Also in the queue for repression were aborigines.  In Part Two she goes back to the time before the 1996 election to discuss, again with useful detail, how the Federal government encouraged their State colleagues to set up a Royal Commission into whether the beliefs of certain Indigenous women in South Australia, which were preventing the construction of a small bridge to Hindmarsh Island, were 'fabricated' in order to frustrate the construction of the bridge.  The purpose of this exercise it would seem was to trade on Federal Labor's sympathy for the Indigenous women to pillory both in the press and to provide a vehicle to ridicule all Indigenous claims that prevented mining.  It was simultaneously a coded appeal to white Australians who harbour the belief that Indigenes are a privileged special

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interest group. She cites one conservative source saying this was the issue that helped them win the 1996 election.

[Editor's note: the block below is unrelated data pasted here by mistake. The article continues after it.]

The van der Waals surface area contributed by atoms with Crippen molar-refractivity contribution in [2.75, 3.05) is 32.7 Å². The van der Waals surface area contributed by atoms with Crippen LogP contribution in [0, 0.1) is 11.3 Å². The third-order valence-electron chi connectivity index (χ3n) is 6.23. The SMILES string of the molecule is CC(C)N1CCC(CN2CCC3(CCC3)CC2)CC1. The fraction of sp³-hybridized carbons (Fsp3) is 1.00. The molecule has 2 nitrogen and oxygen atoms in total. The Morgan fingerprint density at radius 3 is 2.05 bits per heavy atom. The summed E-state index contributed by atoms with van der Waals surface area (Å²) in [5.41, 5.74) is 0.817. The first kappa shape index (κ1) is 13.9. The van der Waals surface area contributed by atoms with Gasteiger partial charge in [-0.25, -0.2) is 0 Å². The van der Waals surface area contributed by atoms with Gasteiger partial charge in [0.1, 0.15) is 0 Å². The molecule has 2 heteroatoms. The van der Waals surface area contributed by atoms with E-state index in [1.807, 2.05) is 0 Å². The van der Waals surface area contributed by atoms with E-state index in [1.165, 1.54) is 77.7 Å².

From there it was a natural progression, after September 11, 2001, to play the race card in terms of xenophobia.  With an election result in the balance, Howard traded on the Tampa incident, misrepresenting it of course, to win the November 2001 election.  If it is not the privileged within, it is the grasping immigration queue jumpers (not Christians) outside our borders.  With that success behind him Howard could move onto enriching private religious schools.
      In Part Three, Maddox details the synthesis of conservative think tanks with conservative Christian groups.  She traces their role in the rise of the Right in the US.  She goes on to describe how faith-based charities took the place of the Commonwealth Employment Service in Australia.  The last two chapters detail the phenomenon of 'prayer breakfasts', where business and government rub shoulders and how the Liberal Party has moved closer to the new evangelical 'prosperity' new religions where it's not only desirable to become rich, but it's what the Christian god wants.